The Oxford Handbook of U.S. Health Law   |  May 9, 2016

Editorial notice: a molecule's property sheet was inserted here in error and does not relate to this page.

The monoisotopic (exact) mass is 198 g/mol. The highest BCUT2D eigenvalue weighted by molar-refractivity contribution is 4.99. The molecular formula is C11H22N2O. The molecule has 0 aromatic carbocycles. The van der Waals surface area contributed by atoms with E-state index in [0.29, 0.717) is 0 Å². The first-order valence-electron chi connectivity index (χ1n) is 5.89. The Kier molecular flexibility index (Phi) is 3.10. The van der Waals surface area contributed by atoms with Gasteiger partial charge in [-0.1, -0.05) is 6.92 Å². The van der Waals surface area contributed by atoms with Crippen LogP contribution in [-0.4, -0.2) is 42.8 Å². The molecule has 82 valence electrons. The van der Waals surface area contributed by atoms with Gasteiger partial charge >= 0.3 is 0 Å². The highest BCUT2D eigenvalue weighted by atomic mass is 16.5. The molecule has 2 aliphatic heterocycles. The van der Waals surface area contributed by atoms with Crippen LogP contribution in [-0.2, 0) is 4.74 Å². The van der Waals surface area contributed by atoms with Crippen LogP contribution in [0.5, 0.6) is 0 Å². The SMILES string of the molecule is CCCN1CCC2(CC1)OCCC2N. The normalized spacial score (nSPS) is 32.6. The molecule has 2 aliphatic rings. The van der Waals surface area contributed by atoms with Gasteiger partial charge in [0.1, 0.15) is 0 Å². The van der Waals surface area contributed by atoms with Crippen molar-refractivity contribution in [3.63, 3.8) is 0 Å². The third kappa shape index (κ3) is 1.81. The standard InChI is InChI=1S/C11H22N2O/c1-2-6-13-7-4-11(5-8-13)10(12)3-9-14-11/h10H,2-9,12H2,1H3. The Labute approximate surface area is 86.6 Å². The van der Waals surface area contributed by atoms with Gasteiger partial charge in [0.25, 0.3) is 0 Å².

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This chapter explores U.S. public health law and illustrates how it works in the control and prevention of two salient epidemics: infectious diseases and noncommunicable diseases. It first presents a theory and a definition of public health law, with particular emphasis on the law’s five essential characteristics: government, populations, relationships, services, and power. It then considers the doctrinal boundaries of public health law, and why population health should be a salient public value. It also describes seven models for legal intervention designed to prevent injury and disease, encourage healthful behaviors, and promote public health more generally. Finally, it looks at the use of public health law in infectious disease surveillance and response, as well as the law’s diverse roles in noncommunicable disease prevention and control before concluding with a discussion of the major reasons for social and political opposition to noncommunicable disease interventions.

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